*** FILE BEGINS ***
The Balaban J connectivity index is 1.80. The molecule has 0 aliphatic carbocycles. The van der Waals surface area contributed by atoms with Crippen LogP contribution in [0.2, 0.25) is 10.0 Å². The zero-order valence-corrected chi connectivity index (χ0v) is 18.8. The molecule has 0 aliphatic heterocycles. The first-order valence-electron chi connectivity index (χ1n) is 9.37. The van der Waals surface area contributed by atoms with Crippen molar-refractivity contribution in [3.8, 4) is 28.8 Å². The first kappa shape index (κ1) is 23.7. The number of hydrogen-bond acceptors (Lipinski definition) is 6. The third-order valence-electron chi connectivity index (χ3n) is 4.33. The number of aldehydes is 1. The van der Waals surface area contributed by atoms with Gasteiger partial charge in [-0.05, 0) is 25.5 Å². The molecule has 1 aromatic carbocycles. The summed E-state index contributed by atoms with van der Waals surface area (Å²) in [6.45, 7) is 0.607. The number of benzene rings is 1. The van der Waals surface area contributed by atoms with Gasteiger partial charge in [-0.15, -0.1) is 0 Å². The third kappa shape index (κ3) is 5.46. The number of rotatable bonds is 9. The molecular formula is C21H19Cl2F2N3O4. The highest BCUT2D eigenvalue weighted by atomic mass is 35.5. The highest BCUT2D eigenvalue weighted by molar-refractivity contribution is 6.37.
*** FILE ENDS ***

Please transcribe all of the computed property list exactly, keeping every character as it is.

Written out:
The Balaban J connectivity index is 1.80. The molecule has 0 aliphatic carbocycles. The van der Waals surface area contributed by atoms with Crippen LogP contribution in [0.2, 0.25) is 10.0 Å². The zero-order valence-corrected chi connectivity index (χ0v) is 18.8. The molecule has 0 aliphatic heterocycles. The first-order valence-electron chi connectivity index (χ1n) is 9.37. The van der Waals surface area contributed by atoms with Crippen molar-refractivity contribution in [3.8, 4) is 28.8 Å². The first kappa shape index (κ1) is 23.7. The number of hydrogen-bond acceptors (Lipinski definition) is 6. The third-order valence-electron chi connectivity index (χ3n) is 4.33. The number of aldehydes is 1. The van der Waals surface area contributed by atoms with Gasteiger partial charge in [-0.05, 0) is 25.5 Å². The molecule has 1 aromatic carbocycles. The summed E-state index contributed by atoms with van der Waals surface area (Å²) in [6.45, 7) is 0.607. The number of benzene rings is 1. The van der Waals surface area contributed by atoms with Gasteiger partial charge in [-0.15, -0.1) is 0 Å². The third kappa shape index (κ3) is 5.46. The number of rotatable bonds is 9. The molecular formula is C21H19Cl2F2N3O4. The highest BCUT2D eigenvalue weighted by atomic mass is 35.5. The highest BCUT2D eigenvalue weighted by molar-refractivity contribution is 6.37.